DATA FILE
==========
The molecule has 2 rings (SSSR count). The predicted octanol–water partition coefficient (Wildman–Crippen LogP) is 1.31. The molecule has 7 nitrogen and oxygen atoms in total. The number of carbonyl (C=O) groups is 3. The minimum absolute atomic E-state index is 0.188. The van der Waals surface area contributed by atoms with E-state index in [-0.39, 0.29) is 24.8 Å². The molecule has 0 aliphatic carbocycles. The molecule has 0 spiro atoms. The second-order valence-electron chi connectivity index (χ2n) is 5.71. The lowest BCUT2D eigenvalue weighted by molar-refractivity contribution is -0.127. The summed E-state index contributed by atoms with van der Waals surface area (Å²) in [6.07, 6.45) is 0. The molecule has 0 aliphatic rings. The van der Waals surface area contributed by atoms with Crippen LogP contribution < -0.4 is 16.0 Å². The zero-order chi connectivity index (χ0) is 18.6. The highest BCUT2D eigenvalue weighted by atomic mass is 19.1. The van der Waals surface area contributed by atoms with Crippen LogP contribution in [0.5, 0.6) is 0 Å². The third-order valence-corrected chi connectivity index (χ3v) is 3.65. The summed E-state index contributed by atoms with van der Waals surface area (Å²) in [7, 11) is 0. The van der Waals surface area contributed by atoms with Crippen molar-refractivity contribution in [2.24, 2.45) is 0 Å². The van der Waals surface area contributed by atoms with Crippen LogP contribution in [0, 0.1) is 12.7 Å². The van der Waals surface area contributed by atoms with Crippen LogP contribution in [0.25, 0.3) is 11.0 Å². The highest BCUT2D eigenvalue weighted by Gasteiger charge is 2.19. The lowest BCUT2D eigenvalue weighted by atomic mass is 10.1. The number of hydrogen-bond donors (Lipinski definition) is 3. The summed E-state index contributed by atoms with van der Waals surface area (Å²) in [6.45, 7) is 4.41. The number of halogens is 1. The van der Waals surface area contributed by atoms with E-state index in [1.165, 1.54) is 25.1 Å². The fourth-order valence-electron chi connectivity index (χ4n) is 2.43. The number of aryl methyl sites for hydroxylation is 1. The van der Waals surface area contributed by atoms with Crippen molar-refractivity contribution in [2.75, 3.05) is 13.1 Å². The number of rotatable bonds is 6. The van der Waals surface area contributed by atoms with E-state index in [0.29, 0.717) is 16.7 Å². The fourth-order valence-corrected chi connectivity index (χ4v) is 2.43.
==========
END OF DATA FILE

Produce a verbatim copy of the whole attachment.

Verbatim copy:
The molecule has 2 rings (SSSR count). The predicted octanol–water partition coefficient (Wildman–Crippen LogP) is 1.31. The molecule has 7 nitrogen and oxygen atoms in total. The number of carbonyl (C=O) groups is 3. The minimum absolute atomic E-state index is 0.188. The van der Waals surface area contributed by atoms with E-state index in [-0.39, 0.29) is 24.8 Å². The molecule has 0 aliphatic carbocycles. The molecule has 0 spiro atoms. The second-order valence-electron chi connectivity index (χ2n) is 5.71. The lowest BCUT2D eigenvalue weighted by molar-refractivity contribution is -0.127. The summed E-state index contributed by atoms with van der Waals surface area (Å²) in [6.07, 6.45) is 0. The molecule has 0 aliphatic rings. The van der Waals surface area contributed by atoms with Crippen LogP contribution < -0.4 is 16.0 Å². The zero-order chi connectivity index (χ0) is 18.6. The highest BCUT2D eigenvalue weighted by atomic mass is 19.1. The van der Waals surface area contributed by atoms with Crippen LogP contribution in [0.5, 0.6) is 0 Å². The third-order valence-corrected chi connectivity index (χ3v) is 3.65. The summed E-state index contributed by atoms with van der Waals surface area (Å²) in [7, 11) is 0. The van der Waals surface area contributed by atoms with Crippen molar-refractivity contribution in [2.24, 2.45) is 0 Å². The van der Waals surface area contributed by atoms with Crippen LogP contribution in [0, 0.1) is 12.7 Å². The van der Waals surface area contributed by atoms with Crippen LogP contribution in [0.25, 0.3) is 11.0 Å². The highest BCUT2D eigenvalue weighted by Gasteiger charge is 2.19. The lowest BCUT2D eigenvalue weighted by atomic mass is 10.1. The number of hydrogen-bond donors (Lipinski definition) is 3. The summed E-state index contributed by atoms with van der Waals surface area (Å²) in [6.45, 7) is 4.41. The number of halogens is 1. The van der Waals surface area contributed by atoms with E-state index in [1.165, 1.54) is 25.1 Å². The fourth-order valence-electron chi connectivity index (χ4n) is 2.43. The number of aryl methyl sites for hydroxylation is 1. The van der Waals surface area contributed by atoms with Crippen molar-refractivity contribution in [2.75, 3.05) is 13.1 Å². The number of rotatable bonds is 6. The van der Waals surface area contributed by atoms with E-state index in [0.29, 0.717) is 16.7 Å². The fourth-order valence-corrected chi connectivity index (χ4v) is 2.43.